For years, Large Hadron Collider documentaries focused on the project's engineering and construction challenges, scientific goals, or doomsday scenarios. The scientists who appeared in the films were usually there to explain the Higgs boson, or how thousand-ton detector pieces are lowered underground. But recently, some documentary producers have shifted their attention to the lives of the people who make the LHC and other particle physics experiments a reality.
The online documentary series Colliding Particles follows this trend, delving into the lives and work of one of the hundreds of research groups working on the LHC experiments, and documenting the process of scientific research. Each 7-10-minute-long episode focuses on a different aspect of the scientific process. In the four episodes available so far, viewers are introduced to the group members and the LHC, visit the ATLAS experiment on the day of LHC startup, tag along to a particle physics conference, and learn about how theoretical and experimental physicists work to resolve problems.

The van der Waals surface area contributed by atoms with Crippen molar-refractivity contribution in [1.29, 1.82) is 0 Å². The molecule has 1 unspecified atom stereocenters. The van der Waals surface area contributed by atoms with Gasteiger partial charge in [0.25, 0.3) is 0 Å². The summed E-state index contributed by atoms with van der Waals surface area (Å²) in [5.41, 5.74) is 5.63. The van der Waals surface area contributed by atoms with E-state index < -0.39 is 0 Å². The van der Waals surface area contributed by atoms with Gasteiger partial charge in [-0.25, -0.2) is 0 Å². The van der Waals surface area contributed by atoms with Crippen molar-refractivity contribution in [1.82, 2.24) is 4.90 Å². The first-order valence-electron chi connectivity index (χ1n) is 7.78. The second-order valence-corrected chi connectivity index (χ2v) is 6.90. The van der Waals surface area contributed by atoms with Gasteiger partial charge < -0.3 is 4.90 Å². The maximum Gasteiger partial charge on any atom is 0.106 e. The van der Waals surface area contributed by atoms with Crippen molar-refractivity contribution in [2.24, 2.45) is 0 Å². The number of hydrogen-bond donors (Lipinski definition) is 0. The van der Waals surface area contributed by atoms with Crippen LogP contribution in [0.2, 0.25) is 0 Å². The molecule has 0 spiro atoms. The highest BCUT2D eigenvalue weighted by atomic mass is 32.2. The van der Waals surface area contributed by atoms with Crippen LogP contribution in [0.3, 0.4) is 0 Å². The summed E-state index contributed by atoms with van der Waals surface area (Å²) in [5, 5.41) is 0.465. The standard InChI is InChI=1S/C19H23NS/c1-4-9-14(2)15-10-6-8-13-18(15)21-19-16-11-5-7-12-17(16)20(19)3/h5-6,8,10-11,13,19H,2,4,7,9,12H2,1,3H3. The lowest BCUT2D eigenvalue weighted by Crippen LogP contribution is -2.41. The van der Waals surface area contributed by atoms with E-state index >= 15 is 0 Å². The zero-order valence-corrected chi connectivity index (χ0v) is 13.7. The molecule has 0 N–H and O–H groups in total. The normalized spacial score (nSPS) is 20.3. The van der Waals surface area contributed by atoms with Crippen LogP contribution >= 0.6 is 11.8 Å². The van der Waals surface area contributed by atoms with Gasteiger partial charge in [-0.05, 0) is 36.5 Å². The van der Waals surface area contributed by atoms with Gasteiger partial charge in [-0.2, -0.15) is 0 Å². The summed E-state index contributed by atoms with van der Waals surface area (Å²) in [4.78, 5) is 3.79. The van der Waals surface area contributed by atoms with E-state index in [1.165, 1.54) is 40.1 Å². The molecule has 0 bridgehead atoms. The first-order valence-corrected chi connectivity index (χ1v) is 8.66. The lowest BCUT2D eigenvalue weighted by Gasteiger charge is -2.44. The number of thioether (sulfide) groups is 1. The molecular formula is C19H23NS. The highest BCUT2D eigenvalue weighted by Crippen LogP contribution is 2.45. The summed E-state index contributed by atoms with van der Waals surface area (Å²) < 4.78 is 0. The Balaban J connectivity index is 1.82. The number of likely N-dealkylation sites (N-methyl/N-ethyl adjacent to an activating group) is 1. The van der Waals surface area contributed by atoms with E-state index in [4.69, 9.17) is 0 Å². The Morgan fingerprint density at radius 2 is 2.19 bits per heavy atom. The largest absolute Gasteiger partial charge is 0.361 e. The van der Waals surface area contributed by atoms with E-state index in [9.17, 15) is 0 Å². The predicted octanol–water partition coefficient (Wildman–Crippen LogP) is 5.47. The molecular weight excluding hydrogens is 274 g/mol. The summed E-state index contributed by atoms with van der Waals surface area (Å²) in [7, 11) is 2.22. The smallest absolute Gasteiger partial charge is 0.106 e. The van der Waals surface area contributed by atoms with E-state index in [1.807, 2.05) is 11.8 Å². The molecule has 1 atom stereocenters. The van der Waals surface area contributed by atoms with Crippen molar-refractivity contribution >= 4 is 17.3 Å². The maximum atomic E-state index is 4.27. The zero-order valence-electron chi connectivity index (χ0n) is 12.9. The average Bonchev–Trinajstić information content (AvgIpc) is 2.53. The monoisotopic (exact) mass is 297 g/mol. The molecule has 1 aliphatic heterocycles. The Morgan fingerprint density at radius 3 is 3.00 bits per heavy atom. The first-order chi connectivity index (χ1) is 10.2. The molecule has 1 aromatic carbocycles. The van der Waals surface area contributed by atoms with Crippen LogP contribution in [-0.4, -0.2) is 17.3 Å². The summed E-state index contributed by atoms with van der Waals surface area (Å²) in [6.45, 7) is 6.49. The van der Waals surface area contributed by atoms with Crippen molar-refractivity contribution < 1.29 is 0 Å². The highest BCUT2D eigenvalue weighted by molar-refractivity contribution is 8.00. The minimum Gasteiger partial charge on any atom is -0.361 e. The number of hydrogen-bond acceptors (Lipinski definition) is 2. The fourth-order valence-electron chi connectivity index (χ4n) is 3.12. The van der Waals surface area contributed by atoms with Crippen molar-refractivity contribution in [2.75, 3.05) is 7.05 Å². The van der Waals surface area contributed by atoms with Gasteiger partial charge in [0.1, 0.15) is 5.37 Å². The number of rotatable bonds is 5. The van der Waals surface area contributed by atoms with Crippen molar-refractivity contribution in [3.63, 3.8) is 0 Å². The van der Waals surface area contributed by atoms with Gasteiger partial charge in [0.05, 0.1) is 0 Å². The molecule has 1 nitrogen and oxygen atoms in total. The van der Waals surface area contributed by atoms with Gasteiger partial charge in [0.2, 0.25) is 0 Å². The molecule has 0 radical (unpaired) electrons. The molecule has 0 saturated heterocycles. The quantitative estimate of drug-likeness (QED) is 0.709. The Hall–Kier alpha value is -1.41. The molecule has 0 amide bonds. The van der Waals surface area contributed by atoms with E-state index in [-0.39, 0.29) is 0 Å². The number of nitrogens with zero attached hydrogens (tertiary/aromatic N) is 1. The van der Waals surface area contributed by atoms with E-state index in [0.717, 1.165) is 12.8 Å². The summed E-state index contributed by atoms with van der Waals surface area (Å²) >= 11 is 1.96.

While the episodes make great viewing on their own (and include some cool chalk-drawing style animations), educators can go even further. The Colliding Particles team has put together a set of teaching resources that includes powerpoint presentations, student activities and 'classroom edits' of each episode in various formats. Created with the support of the United Kingdom's Science and Technology Facilities Council Science and Society Programme, the teacher resources are designed specifically for the ‘How Science Works’ element of the UK curriculum, but, like the scientific process itself, could transcend national borders.